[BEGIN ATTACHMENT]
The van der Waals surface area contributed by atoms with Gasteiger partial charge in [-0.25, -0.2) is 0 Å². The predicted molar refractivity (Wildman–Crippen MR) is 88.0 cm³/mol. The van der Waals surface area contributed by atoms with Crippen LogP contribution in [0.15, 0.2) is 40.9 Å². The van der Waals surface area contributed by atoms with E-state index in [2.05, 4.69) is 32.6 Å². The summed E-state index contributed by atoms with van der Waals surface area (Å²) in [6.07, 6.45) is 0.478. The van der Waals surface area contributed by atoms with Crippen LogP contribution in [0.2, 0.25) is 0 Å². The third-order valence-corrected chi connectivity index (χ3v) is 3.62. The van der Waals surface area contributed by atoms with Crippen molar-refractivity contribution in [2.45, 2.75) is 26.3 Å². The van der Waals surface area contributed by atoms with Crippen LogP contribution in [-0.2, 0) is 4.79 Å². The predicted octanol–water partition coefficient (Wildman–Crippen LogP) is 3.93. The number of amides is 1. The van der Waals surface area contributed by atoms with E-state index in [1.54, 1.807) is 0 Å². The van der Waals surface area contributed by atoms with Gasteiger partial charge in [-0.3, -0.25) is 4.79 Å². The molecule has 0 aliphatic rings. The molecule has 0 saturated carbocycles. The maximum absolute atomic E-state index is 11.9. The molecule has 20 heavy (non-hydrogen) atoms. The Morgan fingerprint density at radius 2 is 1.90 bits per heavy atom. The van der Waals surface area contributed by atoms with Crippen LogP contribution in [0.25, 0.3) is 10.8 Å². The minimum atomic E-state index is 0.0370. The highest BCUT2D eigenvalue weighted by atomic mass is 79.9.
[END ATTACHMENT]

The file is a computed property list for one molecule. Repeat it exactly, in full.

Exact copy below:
The van der Waals surface area contributed by atoms with Gasteiger partial charge in [-0.25, -0.2) is 0 Å². The predicted molar refractivity (Wildman–Crippen MR) is 88.0 cm³/mol. The van der Waals surface area contributed by atoms with Crippen LogP contribution in [0.15, 0.2) is 40.9 Å². The van der Waals surface area contributed by atoms with E-state index in [2.05, 4.69) is 32.6 Å². The summed E-state index contributed by atoms with van der Waals surface area (Å²) in [6.07, 6.45) is 0.478. The van der Waals surface area contributed by atoms with Crippen LogP contribution in [0.2, 0.25) is 0 Å². The third-order valence-corrected chi connectivity index (χ3v) is 3.62. The van der Waals surface area contributed by atoms with Crippen molar-refractivity contribution in [2.45, 2.75) is 26.3 Å². The van der Waals surface area contributed by atoms with Crippen LogP contribution in [-0.2, 0) is 4.79 Å². The predicted octanol–water partition coefficient (Wildman–Crippen LogP) is 3.93. The number of amides is 1. The van der Waals surface area contributed by atoms with E-state index in [1.54, 1.807) is 0 Å². The van der Waals surface area contributed by atoms with Gasteiger partial charge in [-0.3, -0.25) is 4.79 Å². The molecule has 0 aliphatic rings. The molecule has 0 saturated carbocycles. The maximum absolute atomic E-state index is 11.9. The molecule has 20 heavy (non-hydrogen) atoms. The Morgan fingerprint density at radius 2 is 1.90 bits per heavy atom. The van der Waals surface area contributed by atoms with Crippen LogP contribution in [0.25, 0.3) is 10.8 Å². The minimum atomic E-state index is 0.0370. The highest BCUT2D eigenvalue weighted by atomic mass is 79.9.